Merkel’s legacy in tatters: Mega poll shows Chancellor’s conservatives set to be ousted

Angela Merkel: German citizen slams COVID-19 rule 'chaos'

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Just five months out from the national election, a poll-of-polls shows the departing German Chancellor’s party being ousted from government after 16 years at the helm. Electoral defeat for Mrs Merkel’s CDU will come as an embarrassing blow to the veteran politician as she stands down as Germany’s long-serving leader. The aggregate poll, published by Pollytix Strategic Research, puts the Greens in the lead for the first time since June 2019.

Six out of 10 studies published over the last two weeks show an advantage for the little-known party, which only managed to finish in sixth place at the last national elections in 2017.

In a new survey, pollsters Kantar gave the Greens a three-point lead, on 27 percent of the vote.

This would leave Annalena Baerbock, the party’s candidate to become chancellor, in a strong position to select from a variety of coalition partners to form the next government.

There would likely be power-sharing deals with the CDU, the Social Democratic Party, the Greens Democrats or the Social Democratic Party and left-wing Die Like.

Stefan Merz, director of pollsters Infratest Dimap, told the Guardian: “After years of very little movement in the hierarchy of Germany’s political parties, there is now a sense that the deck is being reshuffled and we could be on the threshold of a historic moment.”

He added the Greens would need to maintain their strong polling for two to three weeks for the research to be considered a reliable indicator ahead of the September 26 ballot.

Mr Merz also pointed at the previous elections where Social Democrat Martin Schulz was polling above the ruling CDU but soon slipped as the 2017 vote approached.

The pollster said: “The question is whether the Greens can keep up their momentum once the majority of the country has been vaccinated, the shops reopen and people can go on holiday again.

“If the national debate shifts to the economy at that point, the CDU could regain some lost ground.”

Mrs Merkel has been widely criticised for her handling of the coronavirus pandemic and Germany’s sluggish start to its vaccines campaign.

The country remains under a tough lockdown with its jabs drive only starting to pick up pace in recent weeks.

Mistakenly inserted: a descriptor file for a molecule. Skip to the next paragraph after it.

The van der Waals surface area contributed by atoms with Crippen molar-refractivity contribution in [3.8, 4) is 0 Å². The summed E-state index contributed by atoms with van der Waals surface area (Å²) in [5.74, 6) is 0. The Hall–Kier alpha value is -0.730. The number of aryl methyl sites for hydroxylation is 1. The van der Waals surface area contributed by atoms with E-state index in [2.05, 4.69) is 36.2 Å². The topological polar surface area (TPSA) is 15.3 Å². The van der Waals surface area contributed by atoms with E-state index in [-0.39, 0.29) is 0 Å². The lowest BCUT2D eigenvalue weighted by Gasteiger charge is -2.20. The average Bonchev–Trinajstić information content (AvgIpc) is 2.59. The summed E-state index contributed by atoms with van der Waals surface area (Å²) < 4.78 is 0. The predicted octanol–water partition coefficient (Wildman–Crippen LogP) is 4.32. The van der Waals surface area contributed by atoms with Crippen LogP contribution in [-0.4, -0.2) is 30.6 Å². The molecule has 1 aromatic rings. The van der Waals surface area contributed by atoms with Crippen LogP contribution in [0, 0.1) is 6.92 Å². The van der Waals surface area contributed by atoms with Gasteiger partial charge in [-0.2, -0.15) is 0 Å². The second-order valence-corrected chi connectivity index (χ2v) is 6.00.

The Chancellor is under fire in Germany’s conservative media for introducing a legal option to implement a nationwide curfew if Covid infections jump above a certain threshold.

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As a result, Mrs Merkel has told Portuguese prime minister Antonio Costa she will not be attending an EU summit hosted by him in Porto.

“In the view of the pandemic situation in Germany and the severe restrictions under which German citizens have to live, the Chancellor has asked to have the possibility of digital participation,” her spokesman Steffen Seibert said last week.

It’s this domestic pressure that experts believe has driven down support if Mrs Merkel’s CDU party in recent weeks.

The ruling conservatives recently selected a continuity candidate in 60-year-old Armin Laschet to run as her successor.

But previous polls and studies show that voters believe the candidate is not fit to make the tough decisions needed to get Germany out of its Covid rut.

Ms Baerbock, the Green candidate, vowed to push through significant reforms when she launched her leadership campaign.

The 40-year-old, who has never held high office, proposed limiting the number of terms a German chancellor can serve – a direct attack on Mrs Merkel’s near 16-year rule.

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“Experience can act as drag, tying you to the past.” Der Spiegel, Germany’s largest weekly news magazine, wrote of Ms Baerbock’s candidacy.

“New, visionary ideas often come from young minds.”

The upcoming election is the first since 1949 in which Germans will go to the polls without the current chancellor standing for reelection.

Matthias Jung, a pollster for research institute Forschungsgruppe Wahlen, said: “When voters go to the polling booth, they tend to focus on their prospects in the future rather than the achievements of the past.

“At best, the high points of the last 16 years will be remembered as a badge of basic competency.

“Merkel’s successes are only inheritable to a very limited degree.”

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